When the School Funding Reform Act (SFRA) was enacted in 2008, New Jersey took the bold step of funding public education statewide based on a “weighted student formula” painstakingly designed to address the level of resources required for students with varying needs, such as low income (at-risk) students and English language learners (ELLs).    

Since Governor Chris Christie took office in 2010, the promise of fair and adequate funding for all students under the SFRA, regardless of district or zip code, has been broken. Governor Christie has shortchanged districts through a combination of state aid cuts and flat funding over six years. The level of SFRA underfunding in the current school year is $1 billion. The Governor’s proposed FY17 State Budget is more of the same, with a paltry $36 million increase, an amount that hardly makes a dent in the $0.9 billion owed school districts in the coming school year.

Under Governor Christie, 40% of New Jersey districts now have funding levels below their SFRA “adequacy budgets,” or the amount needed to provide a thorough and efficient education to all students. The underfunding is particularly acute in districts with growing enrollment and those with rising numbers of at-risk students, who require additional resources to meet State academic standards.

Which districts are most underfunded? A new Education Law Center analysis identifies the “Top 50 Most Underfunded Districts” in 2015-16. The districts are ranked by their “uncapped” per pupil state aid under the SFRA. Although the SFRA formula included annual limits or caps on the aid increase each district could receive, if the formula had been fully funded most districts would now be at their full state aid level.

Manchester Regional High School in Passaic County, Bound Brook Borough in Somerset County, and Fairview Borough in Bergen County top the list of the 50 most underfunded districts. Each of these districts have seen an increase in the number of higher cost at-risk and ELL students entitled to additional funding under the SFRA:  

  • The number of ELLs attending Manchester Regional has increased by 69% since 2009.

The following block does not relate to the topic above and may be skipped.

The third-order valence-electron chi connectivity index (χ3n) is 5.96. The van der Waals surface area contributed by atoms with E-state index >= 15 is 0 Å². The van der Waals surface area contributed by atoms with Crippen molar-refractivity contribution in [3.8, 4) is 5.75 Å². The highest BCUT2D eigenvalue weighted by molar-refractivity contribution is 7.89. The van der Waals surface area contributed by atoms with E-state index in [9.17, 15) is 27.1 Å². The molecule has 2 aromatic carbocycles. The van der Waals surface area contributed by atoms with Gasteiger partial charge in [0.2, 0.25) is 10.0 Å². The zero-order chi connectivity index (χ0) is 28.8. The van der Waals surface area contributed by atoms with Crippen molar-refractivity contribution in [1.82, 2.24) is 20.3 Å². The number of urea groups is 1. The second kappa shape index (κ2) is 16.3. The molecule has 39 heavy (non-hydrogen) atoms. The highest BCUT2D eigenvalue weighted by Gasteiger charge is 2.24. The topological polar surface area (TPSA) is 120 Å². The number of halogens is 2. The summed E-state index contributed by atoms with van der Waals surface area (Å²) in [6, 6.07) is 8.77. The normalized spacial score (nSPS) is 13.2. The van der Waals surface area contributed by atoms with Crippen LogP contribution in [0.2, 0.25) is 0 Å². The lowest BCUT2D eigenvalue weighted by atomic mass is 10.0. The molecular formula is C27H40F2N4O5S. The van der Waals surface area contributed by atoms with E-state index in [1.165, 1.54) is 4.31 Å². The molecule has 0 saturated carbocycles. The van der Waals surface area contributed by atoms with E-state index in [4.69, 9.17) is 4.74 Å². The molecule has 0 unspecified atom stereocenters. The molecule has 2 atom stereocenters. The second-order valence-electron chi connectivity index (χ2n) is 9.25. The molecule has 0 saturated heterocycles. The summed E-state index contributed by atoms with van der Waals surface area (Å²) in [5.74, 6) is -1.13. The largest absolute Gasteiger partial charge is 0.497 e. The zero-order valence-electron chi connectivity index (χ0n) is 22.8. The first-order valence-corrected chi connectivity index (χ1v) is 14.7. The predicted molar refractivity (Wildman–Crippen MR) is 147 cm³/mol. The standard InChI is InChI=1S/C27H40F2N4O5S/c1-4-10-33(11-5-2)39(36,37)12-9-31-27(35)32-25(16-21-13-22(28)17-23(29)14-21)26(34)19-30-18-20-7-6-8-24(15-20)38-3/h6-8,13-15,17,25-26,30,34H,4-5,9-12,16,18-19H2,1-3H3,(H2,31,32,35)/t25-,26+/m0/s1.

• Bound Brook Borough, where 73% of all students are low-income, , has had a 26% increase in ELLs since 2009.
  • Fairview Borough has experienced a 70% increase in the number of special education students and a 50% increase in ELLs since 2009.

The 50 most underfunded are districts with high concentrations of at-risk and ELL students. Underfunding in these districts ranges from $4,000 to $11,500 per pupil in state aid. More than half of the districts have twice the state’s average rate of ELLs.

These 50 are the most underfunded under the SFRA formula. Hundreds of other districts across the state are also suffering from the impact of chronic underfunding by the Christie Administration. In response, districts have cut student services, eliminated teachers and support staff, reduced course offerings, and increased class size.

“When the Supreme Court upheld the SFRA, it expected the State to follow through on its commitment to the justices to fund the formula to ensure all students have the resources necessary for a thorough and efficient education,” said David G. Sciarra, ELC Executive Director. “Governor Christie has repeatedly and brazenly broken that commitment to the 1.2 million children who attend our public schools. It is time for the Legislature to stand for these children and begin restoring the funding they are entitled to in the FY17 State Budget.”

To see a complete list of district underfunding in 2015-16, click here.

For more detailed state and district summaries of how New Jersey school districts have fared under the SFRA, visit ELC’s School Funding Research Page.


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Press Contact:

Sharon Krengel
Policy and Outreach Director
973-624-1815, x 24

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Press Contact:
Sharon Krengel
Director of Policy, Strategic Partnerships and Communications
973-624-1815, x240